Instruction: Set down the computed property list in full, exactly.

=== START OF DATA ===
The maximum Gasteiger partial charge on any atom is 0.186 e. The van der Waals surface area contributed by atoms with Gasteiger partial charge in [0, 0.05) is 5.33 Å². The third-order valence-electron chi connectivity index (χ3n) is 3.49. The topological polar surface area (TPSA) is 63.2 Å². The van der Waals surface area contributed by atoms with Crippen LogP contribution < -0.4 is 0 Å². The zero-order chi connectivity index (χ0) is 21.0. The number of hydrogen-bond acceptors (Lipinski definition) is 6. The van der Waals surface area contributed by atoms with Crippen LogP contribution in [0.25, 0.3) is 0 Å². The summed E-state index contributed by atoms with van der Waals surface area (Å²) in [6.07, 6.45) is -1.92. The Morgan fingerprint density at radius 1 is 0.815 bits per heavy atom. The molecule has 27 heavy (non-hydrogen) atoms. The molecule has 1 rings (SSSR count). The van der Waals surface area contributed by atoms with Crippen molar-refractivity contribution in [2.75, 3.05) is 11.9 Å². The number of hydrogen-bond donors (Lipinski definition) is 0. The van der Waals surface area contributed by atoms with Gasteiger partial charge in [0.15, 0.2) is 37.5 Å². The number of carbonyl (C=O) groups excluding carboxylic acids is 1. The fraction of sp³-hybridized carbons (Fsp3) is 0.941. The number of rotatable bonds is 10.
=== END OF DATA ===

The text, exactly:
The maximum Gasteiger partial charge on any atom is 0.186 e. The van der Waals surface area contributed by atoms with Gasteiger partial charge in [0, 0.05) is 5.33 Å². The third-order valence-electron chi connectivity index (χ3n) is 3.49. The topological polar surface area (TPSA) is 63.2 Å². The van der Waals surface area contributed by atoms with Crippen LogP contribution < -0.4 is 0 Å². The zero-order chi connectivity index (χ0) is 21.0. The number of hydrogen-bond acceptors (Lipinski definition) is 6. The van der Waals surface area contributed by atoms with Crippen LogP contribution in [0.25, 0.3) is 0 Å². The summed E-state index contributed by atoms with van der Waals surface area (Å²) in [6.07, 6.45) is -1.92. The Morgan fingerprint density at radius 1 is 0.815 bits per heavy atom. The molecule has 27 heavy (non-hydrogen) atoms. The molecule has 1 rings (SSSR count). The van der Waals surface area contributed by atoms with Crippen molar-refractivity contribution in [2.75, 3.05) is 11.9 Å². The number of hydrogen-bond donors (Lipinski definition) is 0. The van der Waals surface area contributed by atoms with Gasteiger partial charge in [0.15, 0.2) is 37.5 Å². The number of carbonyl (C=O) groups excluding carboxylic acids is 1. The fraction of sp³-hybridized carbons (Fsp3) is 0.941. The number of rotatable bonds is 10.